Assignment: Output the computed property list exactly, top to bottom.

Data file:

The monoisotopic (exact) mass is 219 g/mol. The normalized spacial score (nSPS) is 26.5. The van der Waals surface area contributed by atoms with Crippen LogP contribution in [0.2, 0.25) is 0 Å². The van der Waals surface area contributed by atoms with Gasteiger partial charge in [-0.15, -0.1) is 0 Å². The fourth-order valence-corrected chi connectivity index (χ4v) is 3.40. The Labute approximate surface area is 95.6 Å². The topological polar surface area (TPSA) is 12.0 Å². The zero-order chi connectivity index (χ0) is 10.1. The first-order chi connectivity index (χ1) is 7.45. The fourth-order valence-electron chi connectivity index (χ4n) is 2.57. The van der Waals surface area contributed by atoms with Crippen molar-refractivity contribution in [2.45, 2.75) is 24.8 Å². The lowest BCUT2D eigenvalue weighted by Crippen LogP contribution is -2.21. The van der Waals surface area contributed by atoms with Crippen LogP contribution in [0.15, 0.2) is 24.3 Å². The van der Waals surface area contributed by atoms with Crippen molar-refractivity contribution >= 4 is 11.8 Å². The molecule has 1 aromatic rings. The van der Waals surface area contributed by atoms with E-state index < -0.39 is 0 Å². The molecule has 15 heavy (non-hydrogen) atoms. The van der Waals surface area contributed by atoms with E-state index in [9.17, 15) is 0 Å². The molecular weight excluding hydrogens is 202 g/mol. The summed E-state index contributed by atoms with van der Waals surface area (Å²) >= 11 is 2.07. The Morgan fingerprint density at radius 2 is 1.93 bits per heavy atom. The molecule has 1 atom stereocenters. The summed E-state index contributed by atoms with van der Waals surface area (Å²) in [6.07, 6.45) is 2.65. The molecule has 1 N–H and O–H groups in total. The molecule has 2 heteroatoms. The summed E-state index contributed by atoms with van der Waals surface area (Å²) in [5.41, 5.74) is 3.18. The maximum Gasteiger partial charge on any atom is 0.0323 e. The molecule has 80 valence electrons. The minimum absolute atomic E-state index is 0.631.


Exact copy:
The monoisotopic (exact) mass is 219 g/mol. The normalized spacial score (nSPS) is 26.5. The van der Waals surface area contributed by atoms with Crippen LogP contribution in [0.2, 0.25) is 0 Å². The van der Waals surface area contributed by atoms with Gasteiger partial charge in [-0.15, -0.1) is 0 Å². The fourth-order valence-corrected chi connectivity index (χ4v) is 3.40. The Labute approximate surface area is 95.6 Å². The topological polar surface area (TPSA) is 12.0 Å². The zero-order chi connectivity index (χ0) is 10.1. The first-order chi connectivity index (χ1) is 7.45. The fourth-order valence-electron chi connectivity index (χ4n) is 2.57. The van der Waals surface area contributed by atoms with Crippen molar-refractivity contribution in [2.45, 2.75) is 24.8 Å². The lowest BCUT2D eigenvalue weighted by Crippen LogP contribution is -2.21. The van der Waals surface area contributed by atoms with Crippen LogP contribution in [0.15, 0.2) is 24.3 Å². The van der Waals surface area contributed by atoms with Crippen molar-refractivity contribution >= 4 is 11.8 Å². The molecule has 1 aromatic rings. The van der Waals surface area contributed by atoms with E-state index < -0.39 is 0 Å². The molecule has 15 heavy (non-hydrogen) atoms. The van der Waals surface area contributed by atoms with E-state index in [9.17, 15) is 0 Å². The molecular weight excluding hydrogens is 202 g/mol. The summed E-state index contributed by atoms with van der Waals surface area (Å²) >= 11 is 2.07. The Morgan fingerprint density at radius 2 is 1.93 bits per heavy atom. The molecule has 1 atom stereocenters. The summed E-state index contributed by atoms with van der Waals surface area (Å²) in [6.07, 6.45) is 2.65. The molecule has 1 N–H and O–H groups in total. The molecule has 2 heteroatoms. The summed E-state index contributed by atoms with van der Waals surface area (Å²) in [5.41, 5.74) is 3.18. The maximum Gasteiger partial charge on any atom is 0.0323 e. The molecule has 80 valence electrons. The minimum absolute atomic E-state index is 0.631.